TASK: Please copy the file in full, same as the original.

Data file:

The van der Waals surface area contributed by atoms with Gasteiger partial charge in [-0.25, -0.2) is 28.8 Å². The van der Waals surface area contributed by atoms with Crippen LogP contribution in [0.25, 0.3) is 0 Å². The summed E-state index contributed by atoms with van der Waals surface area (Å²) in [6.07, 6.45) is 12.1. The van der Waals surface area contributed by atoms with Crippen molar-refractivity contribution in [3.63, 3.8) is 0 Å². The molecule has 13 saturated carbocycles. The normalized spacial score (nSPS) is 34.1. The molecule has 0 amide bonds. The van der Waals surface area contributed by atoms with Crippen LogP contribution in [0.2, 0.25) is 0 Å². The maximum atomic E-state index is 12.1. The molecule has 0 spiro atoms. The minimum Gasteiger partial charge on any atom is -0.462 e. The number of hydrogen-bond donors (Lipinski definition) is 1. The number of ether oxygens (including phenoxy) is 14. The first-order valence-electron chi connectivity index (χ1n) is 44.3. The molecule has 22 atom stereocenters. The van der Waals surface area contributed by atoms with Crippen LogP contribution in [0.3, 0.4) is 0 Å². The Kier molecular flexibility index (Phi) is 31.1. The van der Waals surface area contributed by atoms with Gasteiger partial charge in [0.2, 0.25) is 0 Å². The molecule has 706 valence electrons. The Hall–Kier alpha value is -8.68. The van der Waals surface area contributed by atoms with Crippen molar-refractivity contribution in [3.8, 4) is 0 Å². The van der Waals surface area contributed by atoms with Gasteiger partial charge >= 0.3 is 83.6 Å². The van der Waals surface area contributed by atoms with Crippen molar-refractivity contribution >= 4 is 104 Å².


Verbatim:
The van der Waals surface area contributed by atoms with Gasteiger partial charge in [-0.25, -0.2) is 28.8 Å². The van der Waals surface area contributed by atoms with Crippen LogP contribution in [0.25, 0.3) is 0 Å². The summed E-state index contributed by atoms with van der Waals surface area (Å²) in [6.07, 6.45) is 12.1. The van der Waals surface area contributed by atoms with Crippen molar-refractivity contribution in [3.63, 3.8) is 0 Å². The molecule has 13 saturated carbocycles. The normalized spacial score (nSPS) is 34.1. The molecule has 0 amide bonds. The van der Waals surface area contributed by atoms with Crippen LogP contribution in [0.2, 0.25) is 0 Å². The maximum atomic E-state index is 12.1. The molecule has 0 spiro atoms. The minimum Gasteiger partial charge on any atom is -0.462 e. The number of hydrogen-bond donors (Lipinski definition) is 1. The number of ether oxygens (including phenoxy) is 14. The first-order valence-electron chi connectivity index (χ1n) is 44.3. The molecule has 22 atom stereocenters. The van der Waals surface area contributed by atoms with Crippen LogP contribution in [0.3, 0.4) is 0 Å². The Kier molecular flexibility index (Phi) is 31.1. The van der Waals surface area contributed by atoms with Gasteiger partial charge in [0.2, 0.25) is 0 Å². The molecule has 706 valence electrons. The Hall–Kier alpha value is -8.68. The van der Waals surface area contributed by atoms with Crippen molar-refractivity contribution in [3.8, 4) is 0 Å². The van der Waals surface area contributed by atoms with Gasteiger partial charge >= 0.3 is 83.6 Å². The van der Waals surface area contributed by atoms with Crippen molar-refractivity contribution >= 4 is 104 Å².